Keita Yoshioka1,2 & Francesco Parisio4,5,6
1Department of Environmental Informatics, Helmholtz Centre for Environmental Research – UFZ, Leipzig, Germany; 2Department of Civil Engineering, University of Manitoba, Winnipeg, Canada 3IDAEA-CSIC, Institute of Environmental Assessment and Water Research, Spanish National Research Council, Barcelona, Spain; 4IDAEA-CSIC, Institute of Environmental Assessment and Water Research, Spanish National Research Council, Barcelona, Spain; 5Associated Unit: Hydrogeology Group UPC-CSIC, Barcelona, Spain;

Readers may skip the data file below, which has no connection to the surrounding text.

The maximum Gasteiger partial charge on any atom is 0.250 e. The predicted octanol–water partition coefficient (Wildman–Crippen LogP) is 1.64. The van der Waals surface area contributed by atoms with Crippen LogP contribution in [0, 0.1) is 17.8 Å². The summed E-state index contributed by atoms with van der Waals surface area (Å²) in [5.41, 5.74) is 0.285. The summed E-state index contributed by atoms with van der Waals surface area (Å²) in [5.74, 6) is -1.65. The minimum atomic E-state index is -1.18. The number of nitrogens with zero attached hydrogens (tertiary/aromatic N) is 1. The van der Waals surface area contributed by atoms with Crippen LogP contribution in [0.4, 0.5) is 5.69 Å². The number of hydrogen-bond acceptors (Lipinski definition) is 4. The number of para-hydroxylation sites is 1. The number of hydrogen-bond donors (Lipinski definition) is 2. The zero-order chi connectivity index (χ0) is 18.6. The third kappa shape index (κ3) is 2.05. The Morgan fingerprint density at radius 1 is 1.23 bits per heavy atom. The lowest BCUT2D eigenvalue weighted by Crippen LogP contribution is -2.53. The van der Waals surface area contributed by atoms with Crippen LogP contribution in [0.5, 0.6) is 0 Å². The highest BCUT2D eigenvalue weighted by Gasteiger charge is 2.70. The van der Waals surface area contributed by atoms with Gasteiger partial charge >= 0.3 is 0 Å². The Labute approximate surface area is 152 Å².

Fractures are ubiquitous in geological formations. Fractured formations exhibit substantially different properties in terms of fluid transport and mechanics than unfractured counterpart. Therefore, in many subsurface applications, irrespective of the objectives to promote or mitigate fractures, it is of great interest to understand the behaviors of fracture under various conditions. However, despite its significance, modeling fractures has been one of the most challenging subjects for many years. One of the difficulties lies in the discrete nature of fractures that does not fit continuum mechanics-based descriptions without special treatment through homogenization or multi-scale approaches. Furthermore, the behaviour of discontinuities associated with fractures is a function of time-dependent variables, inducing highly non-linear and multi-physical interactions. Diverse paths have been explored in this field including continuum-based approaches (e.g., damage model, multi-scale method or extended/general finite element method) or discrete models (e.g. discrete element or lattice element method). In this session, we welcome contributions to address fracture propagation modelling issue(s) from every aspect of numerical modeling and exchange knowledge among practitioners and researchers in the field.